Quilcene Superintendent Frank Redmon, right, leads a discussion on a proposed new school with the assistance of Quilcene Principal Sean Moss earlier this week. (Zach Jablonski/Peninsula Daily News)

Quilcene Superintendent Frank Redmon, right, leads a discussion on a proposed new school with the assistance of Quilcene Principal Sean Moss earlier this week. (Zach Jablonski/Peninsula Daily News)

Quilcene eyeing replacement levy, with bond down the road

New school would house elementary and middle school students

QUILCENE — Quilcene School District officials are conducting outreach meetings as they consider placing a replacement levy on the February docket and following that in about three years with an $11.5 million bond to replace the aging elementary school.

The two-year levy would replace the current Educational Programs and Operations levy at the same value as it is now, thus keeping taxes as they are now.

It would fund planning for the new school, move the bus barn to across Rose Street and move the student drop-off to the present location of the bus barn so students no longer have to cross the street.

“Nothing is set in stone yet,” Superintendent Frank Redmon said Wednesday. “That’s why we’re having these community meetings.”

Redmon told a group of 18 at a community outreach meeting Monday that the district needs to replace its elementary school because a recent study shows it is structurally unsound.

The meeting was the third of six outreach meetings to outline potential impacts of the new school and to gain input from members of the public about what they want to see in the building. A fourth meeting was conducted Tuesday.

The final two meetings on this issue will be today at the Presbyterian Church at 294433 U.S. Highway 101 and Wednesday, Sept. 25, at the Quilcene Masonic Lodge at 170 Herbert St. Both meetings will run from 6 p.m. to 7 p.m.

The proposed building would house both the elementary students and middle school students. It would contain 16 classrooms, a possible makers space, workout facilities and possible workshops.

The current plan is to attempt a capital levy in February to start improvements for the district. The levy would be $1.50 per $1,000 assessed property tax valuation.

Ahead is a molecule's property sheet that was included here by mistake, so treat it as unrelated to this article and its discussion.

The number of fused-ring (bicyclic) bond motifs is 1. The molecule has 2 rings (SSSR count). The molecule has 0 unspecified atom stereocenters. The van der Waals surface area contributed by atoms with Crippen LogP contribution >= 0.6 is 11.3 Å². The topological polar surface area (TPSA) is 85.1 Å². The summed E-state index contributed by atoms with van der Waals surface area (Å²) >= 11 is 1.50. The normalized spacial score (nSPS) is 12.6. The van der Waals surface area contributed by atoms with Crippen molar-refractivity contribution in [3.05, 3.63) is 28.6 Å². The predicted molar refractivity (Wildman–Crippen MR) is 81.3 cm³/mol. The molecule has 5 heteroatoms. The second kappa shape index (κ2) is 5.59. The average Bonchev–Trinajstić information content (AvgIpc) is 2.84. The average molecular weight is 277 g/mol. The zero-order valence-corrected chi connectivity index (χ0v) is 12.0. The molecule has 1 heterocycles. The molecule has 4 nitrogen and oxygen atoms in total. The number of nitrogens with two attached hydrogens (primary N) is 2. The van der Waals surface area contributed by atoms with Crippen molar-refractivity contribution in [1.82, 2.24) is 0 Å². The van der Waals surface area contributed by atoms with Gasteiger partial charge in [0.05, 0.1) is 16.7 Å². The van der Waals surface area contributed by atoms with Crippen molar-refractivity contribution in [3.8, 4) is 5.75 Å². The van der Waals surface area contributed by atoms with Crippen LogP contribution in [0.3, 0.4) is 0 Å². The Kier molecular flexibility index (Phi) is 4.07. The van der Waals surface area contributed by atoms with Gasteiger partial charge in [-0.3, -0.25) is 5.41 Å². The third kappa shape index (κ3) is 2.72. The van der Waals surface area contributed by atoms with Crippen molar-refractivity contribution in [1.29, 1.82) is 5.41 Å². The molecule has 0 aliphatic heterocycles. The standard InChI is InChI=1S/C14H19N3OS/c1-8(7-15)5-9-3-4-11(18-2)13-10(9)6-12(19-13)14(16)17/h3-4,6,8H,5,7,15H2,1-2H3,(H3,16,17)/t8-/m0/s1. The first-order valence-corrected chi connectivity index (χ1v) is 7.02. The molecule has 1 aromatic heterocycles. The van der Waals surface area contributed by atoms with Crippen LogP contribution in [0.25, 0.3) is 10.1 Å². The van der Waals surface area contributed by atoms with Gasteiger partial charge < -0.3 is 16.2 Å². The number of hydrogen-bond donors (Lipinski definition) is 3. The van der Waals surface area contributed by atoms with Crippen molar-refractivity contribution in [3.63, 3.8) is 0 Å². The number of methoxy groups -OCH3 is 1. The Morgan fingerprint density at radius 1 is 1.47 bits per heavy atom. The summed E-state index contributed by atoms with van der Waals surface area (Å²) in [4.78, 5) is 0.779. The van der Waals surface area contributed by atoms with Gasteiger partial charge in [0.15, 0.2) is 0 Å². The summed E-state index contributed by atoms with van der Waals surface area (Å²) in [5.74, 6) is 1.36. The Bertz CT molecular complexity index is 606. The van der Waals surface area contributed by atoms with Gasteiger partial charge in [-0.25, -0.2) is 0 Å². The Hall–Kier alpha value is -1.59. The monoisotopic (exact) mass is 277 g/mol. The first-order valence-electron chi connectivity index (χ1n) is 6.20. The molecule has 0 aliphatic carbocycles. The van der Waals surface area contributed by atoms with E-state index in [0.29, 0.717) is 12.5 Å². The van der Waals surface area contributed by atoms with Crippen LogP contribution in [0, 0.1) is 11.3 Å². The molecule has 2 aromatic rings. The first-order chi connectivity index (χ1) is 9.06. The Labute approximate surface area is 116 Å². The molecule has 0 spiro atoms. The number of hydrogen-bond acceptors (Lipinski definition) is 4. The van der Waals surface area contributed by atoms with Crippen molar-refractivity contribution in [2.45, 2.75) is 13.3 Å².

The proposed bond would appear on the 2022 ballot at the earliest.

The cost of the bond for taxpayers was calculated separately from the preliminary estimate given by an architect, Redmon said.

Redmon and his team took the average cost of a house in Quilcene (reportedly $273,000) and calculated the maximum tax increase they felt that residents could afford (roughly $500 per year) and then multiplied that by 30 years (the length of the proposed bond) and reached $11.5 million, which is roughly the same number quoted to the district as an estimate by the architect, Redmon said.

Each household on average is paying $850 per year in school taxes.

The proposed bond would place an additional $2.07 per $1,000 of assessed value over the 30 years, but the district’s goal would be to pay it off before the end of the 30 years through the taxes and different grant funding, Redmon said.

The current middle school would be converted to an administration building, and the high school would receive updates as well.

The issues with the elementary school were revealed as part of a study and survey begun in 2018 and still under way. The study is conducted every six years.

It has revealed several deficiencies within the building. It isn’t seismically sound and has a poor electrical system and insulation, among other issues, Redmon said.

It was determined that the cost of renovating the building would be close to the same as building a new a one, Redmon said.

A large security issue that Redmon discussed was the large windows on the elementary school.

“If someone wanted to get in through the window, it wouldn’t be that hard to do so,” Redmon said.

The current elementary school was built in 1946 and was later updated in the 1980s. It currently has eight classrooms, but Redmon said resources are thin and that teachers are constantly making concessions to keep students focused, such as adjusting to temperature fluctuations due to poor insulation.

“Teachers and staff work to give students the best experience possible,” Redmon said. “And they do a really good job.”

The building now housing the middle school is not in immediate need of replacement, but it will be in the next 10 to 20 years, said Redmon, who expects student population growth.

“I think it be a mistake to ask for a 30-year project and then go, oops, we’re going to run out of room in 10 years,” Redmon said.

The current elementary school is marred by cracks due to a 6.5 magnitude earthquake in 1965 and the frequent smaller earthquakes the area has since then, Redmon said.

“This [building] has been shaking for a long time,” Redmon said.

The seismic report the district received showed that the building was not bolted to the foundation and the large amount of windows posses significant risk as well, Redmon said.

The current high school is older than both the elementary and middle school, being built in 1938, however it was built differently and is in good condition and will need only minor code updates, Redmon said.

“It’s a solid block of concrete,” Redmon said. “It’s not going anywhere.”

_______

Jefferson County reporter Zach Jablonski can be reached at 360-385-2335, ext. 5, or at [email protected].

Quilcene residents, School Board members, teachers and other employees sit at a round-table discussion led by Quilcene Superintendent Frank Redmon. (Zach Jablonski/Peninsula Daily News)

Quilcene residents, School Board members, teachers and other employees sit at a round-table discussion led by Quilcene Superintendent Frank Redmon. (Zach Jablonski/Peninsula Daily News)

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